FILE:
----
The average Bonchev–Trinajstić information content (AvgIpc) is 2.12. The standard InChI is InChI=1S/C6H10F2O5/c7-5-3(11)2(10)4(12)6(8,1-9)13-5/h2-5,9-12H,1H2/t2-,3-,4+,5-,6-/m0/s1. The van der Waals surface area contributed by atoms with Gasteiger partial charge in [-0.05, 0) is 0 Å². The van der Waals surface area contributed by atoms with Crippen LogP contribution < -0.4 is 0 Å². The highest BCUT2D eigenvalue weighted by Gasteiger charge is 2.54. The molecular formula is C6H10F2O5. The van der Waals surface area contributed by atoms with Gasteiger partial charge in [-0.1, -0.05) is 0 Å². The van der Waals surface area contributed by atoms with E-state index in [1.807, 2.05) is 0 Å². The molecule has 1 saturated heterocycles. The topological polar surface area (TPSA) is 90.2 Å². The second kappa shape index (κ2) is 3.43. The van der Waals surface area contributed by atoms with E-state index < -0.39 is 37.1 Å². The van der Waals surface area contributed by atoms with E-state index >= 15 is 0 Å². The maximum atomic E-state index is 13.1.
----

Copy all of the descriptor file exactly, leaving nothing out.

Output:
The average Bonchev–Trinajstić information content (AvgIpc) is 2.12. The standard InChI is InChI=1S/C6H10F2O5/c7-5-3(11)2(10)4(12)6(8,1-9)13-5/h2-5,9-12H,1H2/t2-,3-,4+,5-,6-/m0/s1. The van der Waals surface area contributed by atoms with Gasteiger partial charge in [-0.05, 0) is 0 Å². The van der Waals surface area contributed by atoms with Crippen LogP contribution < -0.4 is 0 Å². The highest BCUT2D eigenvalue weighted by Gasteiger charge is 2.54. The molecular formula is C6H10F2O5. The van der Waals surface area contributed by atoms with Gasteiger partial charge in [-0.1, -0.05) is 0 Å². The van der Waals surface area contributed by atoms with E-state index in [1.807, 2.05) is 0 Å². The molecule has 1 saturated heterocycles. The topological polar surface area (TPSA) is 90.2 Å². The second kappa shape index (κ2) is 3.43. The van der Waals surface area contributed by atoms with E-state index < -0.39 is 37.1 Å². The van der Waals surface area contributed by atoms with E-state index >= 15 is 0 Å². The maximum atomic E-state index is 13.1.